Kristin loves to hit the dance floor -- but what to do about the pain?
I love to dance -- and Halloween was the perfect excuse to get my party on.
Back in college I was The Dancing Queen (always sleeping off the pain the next day). Most people were none the wiser. C'mon, everyone was sleeping off something from the night before.
However these days, with the responsibilities of adulthood, I seem to only find myself dancing impromptu in the kitchen while cooking (OK, while watching my boyfriend cook) or when a burst of energy compels me to leap off the couch and try my hand (feet?) at the routines on "So You Think You Can Dance."
Come Halloween 2009, I was ready to take the night by storm and slay any vampires and angels who came across my path. As I descended onto the dance floor, this dutiful dancing queen proceeded to shake it to the driving beats.
Eight minutes later ... and I was huffin' and puffin'. My arms felt heavy. My knees weren't following my commands. Thoughts raced through my head. Why was I winded? Is this what being a thirty-something feels like? Or is it my crazy Lupi-derma-nosis making me tired?
The next morning, I didn't have to sleep off the pain. (Hallelujah! An early start to the day!) It turns out I discovered something new for myself -- a new, adult, arthritic way to get my groove on.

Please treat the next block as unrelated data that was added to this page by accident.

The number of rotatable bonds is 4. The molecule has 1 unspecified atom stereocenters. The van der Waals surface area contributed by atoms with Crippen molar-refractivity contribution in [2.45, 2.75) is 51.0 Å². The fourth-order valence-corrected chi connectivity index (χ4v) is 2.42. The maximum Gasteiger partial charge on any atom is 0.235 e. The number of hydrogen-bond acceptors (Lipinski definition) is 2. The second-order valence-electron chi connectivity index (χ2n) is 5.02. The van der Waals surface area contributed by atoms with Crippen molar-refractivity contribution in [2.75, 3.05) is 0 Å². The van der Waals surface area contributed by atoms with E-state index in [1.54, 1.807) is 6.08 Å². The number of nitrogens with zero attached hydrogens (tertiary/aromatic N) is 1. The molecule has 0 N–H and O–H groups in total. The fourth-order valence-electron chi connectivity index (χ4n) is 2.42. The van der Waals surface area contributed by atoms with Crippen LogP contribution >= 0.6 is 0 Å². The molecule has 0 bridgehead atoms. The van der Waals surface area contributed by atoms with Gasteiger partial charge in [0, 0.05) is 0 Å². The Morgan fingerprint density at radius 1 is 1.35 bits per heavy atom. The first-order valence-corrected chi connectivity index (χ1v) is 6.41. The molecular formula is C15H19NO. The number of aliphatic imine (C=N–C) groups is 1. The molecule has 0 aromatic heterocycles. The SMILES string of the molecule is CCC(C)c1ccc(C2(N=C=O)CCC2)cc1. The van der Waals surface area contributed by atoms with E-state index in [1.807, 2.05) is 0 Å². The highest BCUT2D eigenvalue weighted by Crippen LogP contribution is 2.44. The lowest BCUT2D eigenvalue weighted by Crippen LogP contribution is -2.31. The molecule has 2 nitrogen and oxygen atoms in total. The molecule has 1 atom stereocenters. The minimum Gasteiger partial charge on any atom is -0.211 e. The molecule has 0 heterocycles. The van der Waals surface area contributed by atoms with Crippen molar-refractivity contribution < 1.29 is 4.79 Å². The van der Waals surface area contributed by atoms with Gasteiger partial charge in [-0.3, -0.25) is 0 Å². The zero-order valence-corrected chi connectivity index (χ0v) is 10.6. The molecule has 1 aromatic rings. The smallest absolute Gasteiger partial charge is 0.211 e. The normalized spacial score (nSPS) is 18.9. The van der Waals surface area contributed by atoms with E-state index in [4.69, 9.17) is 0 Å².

I used to be the girl dancing on tables for hours (my dad always said I wasn't a fragile flower). What happened to the girl who used to play G.I. Joe with plastic guns? Where was that badass now?
The next morning, I didn't have to sleep off the pain. (Hallelujah! An early start to the day!) It turns out I discovered something new for myself -- a new, adult, arthritic way to get my groove on. Armed with extra pain pills, I shake it for a bit ... pause to catch my breath and ease out the aches ... and then catch up to the beat again after a few minutes.
So maybe there's no ticket to Vegas or hot tamale train in my immediate future, but dancing on tables occasionally? Most definitely.